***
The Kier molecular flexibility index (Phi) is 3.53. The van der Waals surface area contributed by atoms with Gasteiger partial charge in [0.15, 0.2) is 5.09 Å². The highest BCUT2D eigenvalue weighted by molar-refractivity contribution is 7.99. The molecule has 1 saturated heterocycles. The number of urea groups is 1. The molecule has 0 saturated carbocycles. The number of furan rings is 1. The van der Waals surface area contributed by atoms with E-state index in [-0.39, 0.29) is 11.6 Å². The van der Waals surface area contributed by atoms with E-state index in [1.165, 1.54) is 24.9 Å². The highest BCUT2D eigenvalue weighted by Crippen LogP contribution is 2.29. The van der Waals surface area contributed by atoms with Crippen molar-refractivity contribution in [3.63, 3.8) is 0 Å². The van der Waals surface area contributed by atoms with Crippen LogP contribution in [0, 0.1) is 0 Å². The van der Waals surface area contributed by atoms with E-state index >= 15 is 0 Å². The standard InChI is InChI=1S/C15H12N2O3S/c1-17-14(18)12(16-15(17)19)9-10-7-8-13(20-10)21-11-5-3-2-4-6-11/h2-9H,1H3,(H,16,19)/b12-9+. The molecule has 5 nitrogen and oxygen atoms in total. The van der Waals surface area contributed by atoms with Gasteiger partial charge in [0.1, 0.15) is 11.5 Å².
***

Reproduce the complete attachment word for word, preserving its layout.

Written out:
The Kier molecular flexibility index (Phi) is 3.53. The van der Waals surface area contributed by atoms with Gasteiger partial charge in [0.15, 0.2) is 5.09 Å². The highest BCUT2D eigenvalue weighted by molar-refractivity contribution is 7.99. The molecule has 1 saturated heterocycles. The number of urea groups is 1. The molecule has 0 saturated carbocycles. The number of furan rings is 1. The van der Waals surface area contributed by atoms with E-state index in [-0.39, 0.29) is 11.6 Å². The van der Waals surface area contributed by atoms with E-state index in [1.165, 1.54) is 24.9 Å². The highest BCUT2D eigenvalue weighted by Crippen LogP contribution is 2.29. The van der Waals surface area contributed by atoms with Crippen molar-refractivity contribution in [3.63, 3.8) is 0 Å². The van der Waals surface area contributed by atoms with Crippen LogP contribution in [0, 0.1) is 0 Å². The van der Waals surface area contributed by atoms with E-state index >= 15 is 0 Å². The standard InChI is InChI=1S/C15H12N2O3S/c1-17-14(18)12(16-15(17)19)9-10-7-8-13(20-10)21-11-5-3-2-4-6-11/h2-9H,1H3,(H,16,19)/b12-9+. The molecule has 5 nitrogen and oxygen atoms in total. The van der Waals surface area contributed by atoms with Gasteiger partial charge in [0.1, 0.15) is 11.5 Å².